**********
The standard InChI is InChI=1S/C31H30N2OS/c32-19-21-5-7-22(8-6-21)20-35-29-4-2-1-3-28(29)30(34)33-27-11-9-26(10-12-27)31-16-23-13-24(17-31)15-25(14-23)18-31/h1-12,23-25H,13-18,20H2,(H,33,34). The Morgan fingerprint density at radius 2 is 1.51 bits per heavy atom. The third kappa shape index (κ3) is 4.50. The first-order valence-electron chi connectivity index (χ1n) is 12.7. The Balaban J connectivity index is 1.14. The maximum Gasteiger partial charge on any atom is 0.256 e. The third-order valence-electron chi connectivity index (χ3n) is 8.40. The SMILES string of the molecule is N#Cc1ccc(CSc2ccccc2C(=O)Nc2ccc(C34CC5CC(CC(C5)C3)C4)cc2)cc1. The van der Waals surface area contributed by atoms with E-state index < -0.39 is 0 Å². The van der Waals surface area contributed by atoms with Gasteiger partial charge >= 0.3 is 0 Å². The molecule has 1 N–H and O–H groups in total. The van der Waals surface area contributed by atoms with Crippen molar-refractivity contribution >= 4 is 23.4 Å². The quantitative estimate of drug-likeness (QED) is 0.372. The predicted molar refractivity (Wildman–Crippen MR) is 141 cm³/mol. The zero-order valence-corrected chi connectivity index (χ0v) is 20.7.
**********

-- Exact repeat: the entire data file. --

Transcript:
The standard InChI is InChI=1S/C31H30N2OS/c32-19-21-5-7-22(8-6-21)20-35-29-4-2-1-3-28(29)30(34)33-27-11-9-26(10-12-27)31-16-23-13-24(17-31)15-25(14-23)18-31/h1-12,23-25H,13-18,20H2,(H,33,34). The Morgan fingerprint density at radius 2 is 1.51 bits per heavy atom. The third kappa shape index (κ3) is 4.50. The first-order valence-electron chi connectivity index (χ1n) is 12.7. The Balaban J connectivity index is 1.14. The maximum Gasteiger partial charge on any atom is 0.256 e. The third-order valence-electron chi connectivity index (χ3n) is 8.40. The SMILES string of the molecule is N#Cc1ccc(CSc2ccccc2C(=O)Nc2ccc(C34CC5CC(CC(C5)C3)C4)cc2)cc1. The van der Waals surface area contributed by atoms with E-state index < -0.39 is 0 Å². The van der Waals surface area contributed by atoms with Gasteiger partial charge >= 0.3 is 0 Å². The molecule has 1 N–H and O–H groups in total. The van der Waals surface area contributed by atoms with Crippen molar-refractivity contribution >= 4 is 23.4 Å². The quantitative estimate of drug-likeness (QED) is 0.372. The predicted molar refractivity (Wildman–Crippen MR) is 141 cm³/mol. The zero-order valence-corrected chi connectivity index (χ0v) is 20.7.